Introduction: The Logic of Criminal Law
Introduction: The Logic of Criminal Law
Abstract and Keywords
This introductory chapter first sets out the purpose of the book, which is to explore some of the philosophical foundations of criminal law. It then outlines the themes covered by the book including the relationship between ‘real crimes’ and ‘mere regulatory offences’; the size and shape of the ‘general part’ of criminal law; the relationship between substantive criminal law and the law of criminal evidence and procedure; the nature of criminal ‘wrongs’, criminal ‘harms’, and criminal ‘responsibility’; and the existence and importance of the criminal lawyer's distinction between actus reus and mens rea. An overview of the subsequent chapters is also presented.
1. Critique without Philosophy?
Criminal law has been described as a ‘species of political and moral philosophy’.1 We would not go so far as to say that criminal law itself is a form of philosophy, nor that its philosophical dimension is exhausted by concerns with morality and politics. But we would say that it can and should be the subject of philosophical study. The aim of this book is to explore some of the philosophical foundations of the criminal law. Modern textbook writers often claim to be laying bare these foundations in their accounts of criminal law, but their attempts tend to be thin and insubstantial. If this book gives some depth and substance to such claims in the future, then it will have served its purpose.
But some may find that purpose too narrow. There are many urgent questions to which academic criminal lawyers now commonly feel that they must address themselves, such as the question of the correlation between ‘law in the books’ and ‘law in action’, and the question of whether the criminal law plays a key role in sustaining institutionalized forms of injustice and oppression. These are indeed important issues, and academic lawyers ignore them at their peril. Devoting a book to the philosophical foundations of criminal law may seem insignificant by comparison, like fiddling while Rome burns. None the less, the philosophical foundations are of crucial significance. The concepts of ‘law’, ‘criminal’, ‘injustice’, and ‘oppression’ are not self-explanatory, and different accounts of them compete for our allegiance. Revealing the nature and source of such differences and their impact upon our thinking cannot be done without philosophy. A central task of philosophy is to break down conventional false associations and establish true ones in their place. It is to challenge our preconceptions and reconstruct with greater candour our patterns of thinking about the world, if not the world itself.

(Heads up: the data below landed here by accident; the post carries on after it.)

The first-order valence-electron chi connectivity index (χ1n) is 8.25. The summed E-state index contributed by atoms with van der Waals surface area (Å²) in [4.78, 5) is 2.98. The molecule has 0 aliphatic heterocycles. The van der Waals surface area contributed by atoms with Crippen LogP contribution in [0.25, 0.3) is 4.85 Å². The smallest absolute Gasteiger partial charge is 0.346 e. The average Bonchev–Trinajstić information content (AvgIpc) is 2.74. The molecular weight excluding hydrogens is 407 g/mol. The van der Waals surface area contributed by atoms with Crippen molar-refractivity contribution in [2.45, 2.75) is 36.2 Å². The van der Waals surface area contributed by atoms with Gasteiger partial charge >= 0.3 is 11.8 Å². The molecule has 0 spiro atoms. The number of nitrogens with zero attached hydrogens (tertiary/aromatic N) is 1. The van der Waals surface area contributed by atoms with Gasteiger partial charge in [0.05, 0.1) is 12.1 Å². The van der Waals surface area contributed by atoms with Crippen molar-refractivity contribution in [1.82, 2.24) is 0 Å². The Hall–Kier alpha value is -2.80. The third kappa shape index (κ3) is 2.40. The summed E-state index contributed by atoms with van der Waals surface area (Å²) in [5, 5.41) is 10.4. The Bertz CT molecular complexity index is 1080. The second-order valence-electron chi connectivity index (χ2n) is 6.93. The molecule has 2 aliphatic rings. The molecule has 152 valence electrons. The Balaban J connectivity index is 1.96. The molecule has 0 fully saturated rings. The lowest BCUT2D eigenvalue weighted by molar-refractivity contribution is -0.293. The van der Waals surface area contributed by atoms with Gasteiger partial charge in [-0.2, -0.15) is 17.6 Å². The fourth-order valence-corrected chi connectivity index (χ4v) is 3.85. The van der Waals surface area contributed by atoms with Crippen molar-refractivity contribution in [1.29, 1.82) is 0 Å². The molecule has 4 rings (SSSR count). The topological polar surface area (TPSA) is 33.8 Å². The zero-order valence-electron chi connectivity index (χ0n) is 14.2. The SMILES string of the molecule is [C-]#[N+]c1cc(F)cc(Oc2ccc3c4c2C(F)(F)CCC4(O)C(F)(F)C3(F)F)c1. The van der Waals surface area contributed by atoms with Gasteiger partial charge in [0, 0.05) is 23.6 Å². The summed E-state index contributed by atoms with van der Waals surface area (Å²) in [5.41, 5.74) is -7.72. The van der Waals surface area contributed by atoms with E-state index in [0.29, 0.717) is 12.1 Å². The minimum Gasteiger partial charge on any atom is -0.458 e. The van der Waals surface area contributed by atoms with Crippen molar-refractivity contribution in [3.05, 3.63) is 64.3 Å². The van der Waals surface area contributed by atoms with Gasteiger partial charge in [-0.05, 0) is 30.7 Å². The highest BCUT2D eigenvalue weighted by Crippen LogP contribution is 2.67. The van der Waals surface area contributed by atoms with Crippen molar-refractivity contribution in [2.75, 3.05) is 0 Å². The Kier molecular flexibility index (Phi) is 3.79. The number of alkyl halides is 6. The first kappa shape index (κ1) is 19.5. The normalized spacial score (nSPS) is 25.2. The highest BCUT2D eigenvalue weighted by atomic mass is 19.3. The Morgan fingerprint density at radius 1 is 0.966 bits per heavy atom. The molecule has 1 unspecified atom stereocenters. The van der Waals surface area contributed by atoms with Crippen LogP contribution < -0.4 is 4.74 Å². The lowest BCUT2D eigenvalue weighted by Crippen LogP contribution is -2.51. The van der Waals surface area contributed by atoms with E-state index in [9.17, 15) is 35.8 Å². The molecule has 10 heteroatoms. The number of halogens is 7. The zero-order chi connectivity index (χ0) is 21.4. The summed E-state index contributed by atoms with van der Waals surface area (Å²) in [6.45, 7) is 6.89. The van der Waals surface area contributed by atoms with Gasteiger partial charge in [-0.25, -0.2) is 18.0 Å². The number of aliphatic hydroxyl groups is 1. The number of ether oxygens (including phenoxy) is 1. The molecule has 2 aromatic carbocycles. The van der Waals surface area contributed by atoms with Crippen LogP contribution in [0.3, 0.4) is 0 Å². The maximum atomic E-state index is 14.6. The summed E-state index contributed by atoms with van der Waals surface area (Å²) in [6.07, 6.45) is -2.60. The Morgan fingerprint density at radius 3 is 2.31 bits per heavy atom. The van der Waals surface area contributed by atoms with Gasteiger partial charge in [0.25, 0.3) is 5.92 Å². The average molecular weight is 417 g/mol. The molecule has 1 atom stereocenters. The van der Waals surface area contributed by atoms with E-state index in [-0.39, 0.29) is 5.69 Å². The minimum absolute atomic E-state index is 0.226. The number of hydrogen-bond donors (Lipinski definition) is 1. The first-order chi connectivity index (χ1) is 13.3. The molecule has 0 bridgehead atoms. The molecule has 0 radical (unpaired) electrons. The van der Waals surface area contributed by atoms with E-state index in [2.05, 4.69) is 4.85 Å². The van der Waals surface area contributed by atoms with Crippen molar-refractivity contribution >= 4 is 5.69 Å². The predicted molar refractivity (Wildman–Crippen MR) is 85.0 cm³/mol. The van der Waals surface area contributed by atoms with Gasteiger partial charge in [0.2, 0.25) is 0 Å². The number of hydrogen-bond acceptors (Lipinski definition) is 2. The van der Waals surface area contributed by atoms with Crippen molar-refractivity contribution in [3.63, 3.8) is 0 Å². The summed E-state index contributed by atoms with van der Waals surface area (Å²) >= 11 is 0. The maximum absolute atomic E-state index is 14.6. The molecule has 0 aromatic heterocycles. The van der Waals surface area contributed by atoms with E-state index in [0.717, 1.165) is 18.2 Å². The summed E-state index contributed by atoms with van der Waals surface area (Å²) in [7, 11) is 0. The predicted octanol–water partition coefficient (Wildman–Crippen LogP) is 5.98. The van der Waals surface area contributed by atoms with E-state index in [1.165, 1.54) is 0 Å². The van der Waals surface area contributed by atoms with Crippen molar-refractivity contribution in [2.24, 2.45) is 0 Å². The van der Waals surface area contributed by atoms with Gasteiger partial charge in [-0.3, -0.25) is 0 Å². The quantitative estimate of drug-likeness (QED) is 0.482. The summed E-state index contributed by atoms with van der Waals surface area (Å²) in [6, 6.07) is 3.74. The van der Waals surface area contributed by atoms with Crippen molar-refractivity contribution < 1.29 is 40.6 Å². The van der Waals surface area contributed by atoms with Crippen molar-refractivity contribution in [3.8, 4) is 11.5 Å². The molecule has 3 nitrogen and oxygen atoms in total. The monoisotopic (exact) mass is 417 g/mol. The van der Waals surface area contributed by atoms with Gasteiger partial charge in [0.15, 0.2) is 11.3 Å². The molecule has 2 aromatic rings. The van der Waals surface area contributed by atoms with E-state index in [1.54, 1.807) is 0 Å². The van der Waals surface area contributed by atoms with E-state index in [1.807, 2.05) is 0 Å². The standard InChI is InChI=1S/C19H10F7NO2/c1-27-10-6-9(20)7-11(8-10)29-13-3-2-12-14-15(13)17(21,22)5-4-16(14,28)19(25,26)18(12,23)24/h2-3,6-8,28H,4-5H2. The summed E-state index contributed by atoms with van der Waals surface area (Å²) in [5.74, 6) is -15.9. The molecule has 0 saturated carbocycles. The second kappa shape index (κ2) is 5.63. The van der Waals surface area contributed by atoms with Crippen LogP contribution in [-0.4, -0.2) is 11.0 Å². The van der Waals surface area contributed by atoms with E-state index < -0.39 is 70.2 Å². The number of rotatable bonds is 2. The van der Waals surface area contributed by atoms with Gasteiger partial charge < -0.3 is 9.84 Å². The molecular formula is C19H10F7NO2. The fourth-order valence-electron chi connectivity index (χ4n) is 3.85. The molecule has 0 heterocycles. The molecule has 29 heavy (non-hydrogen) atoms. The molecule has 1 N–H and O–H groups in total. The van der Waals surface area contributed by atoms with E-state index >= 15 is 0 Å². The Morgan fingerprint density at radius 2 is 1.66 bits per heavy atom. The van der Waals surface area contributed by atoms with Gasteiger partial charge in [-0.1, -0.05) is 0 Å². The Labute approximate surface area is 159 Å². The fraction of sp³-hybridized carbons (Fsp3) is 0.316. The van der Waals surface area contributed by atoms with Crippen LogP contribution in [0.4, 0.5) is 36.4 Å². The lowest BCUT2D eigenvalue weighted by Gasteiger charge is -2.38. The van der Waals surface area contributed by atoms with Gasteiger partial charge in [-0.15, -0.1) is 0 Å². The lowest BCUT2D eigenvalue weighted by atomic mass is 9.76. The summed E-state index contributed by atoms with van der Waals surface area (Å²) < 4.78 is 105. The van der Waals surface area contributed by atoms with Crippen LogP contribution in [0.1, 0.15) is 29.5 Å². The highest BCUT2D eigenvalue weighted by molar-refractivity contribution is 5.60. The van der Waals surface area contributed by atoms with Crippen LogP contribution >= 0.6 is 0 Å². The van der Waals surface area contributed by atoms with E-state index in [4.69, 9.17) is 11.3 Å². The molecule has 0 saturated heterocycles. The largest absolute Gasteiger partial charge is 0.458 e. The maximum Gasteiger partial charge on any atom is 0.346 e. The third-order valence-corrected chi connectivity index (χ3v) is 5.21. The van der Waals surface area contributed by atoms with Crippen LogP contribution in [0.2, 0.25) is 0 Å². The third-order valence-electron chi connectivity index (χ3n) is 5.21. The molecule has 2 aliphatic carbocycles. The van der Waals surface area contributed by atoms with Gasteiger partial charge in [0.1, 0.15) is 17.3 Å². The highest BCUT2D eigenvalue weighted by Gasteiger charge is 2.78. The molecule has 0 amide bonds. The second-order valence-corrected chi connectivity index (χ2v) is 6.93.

Yet some people may think that the essays in this book fail to go deep (p.2) enough into our preconceptions and patterns of thinking. Impatient to get on to the grand issues of injustice and oppression, such critics will regard the concentration on seemingly mundane concepts like action, intention, foreseeability, and responsibility as little more than an ideological smokescreen, giving far too much credence to the complacent self-image of the criminal law. This is a mistake. It ignores the fact that a social practice has its own internal logic. One cannot properly understand its strengths and weaknesses until one understands its workings from within. Consider, for example, the ferocious contemporary debate over the denial to battered women of a defence to murder on the ground of provocation when they kill their violent abusers after what the law regards as a ‘cooling-off’ period. In order to bring out the injustice of this denial, one might point out that it reflects a failure to appreciate the predicament of women trapped in violent relationships. That casts the denial as a denial of an excuse. But it is easy to drift into a different argument, in which the denial is portrayed as a failure to see that the death of an abuser is a reasonable price to pay for the ending of abuse. This is a justificatory drift: it is an attempt to justify the conduct rather than excuse it. If what one is interested in exploiting is the gendered aspect of the denial, the second argument is evidently a weaker one. One can use the stronger first argument, however, only if the provocation defence, when it is granted, takes the form of an excuse. For there is no injustice in refusing to extend the excuse to abused women, if there is no excuse to extend. Thus one must begin by exploring the nature of the provocation defence, establishing that it is indeed an excuse and not a justification.2 That is exactly the sort of distinction which some would be inclined to dismiss at first sight as remote from the grand issues which ought to concern criminal lawyers today.
2. Beyond Punishment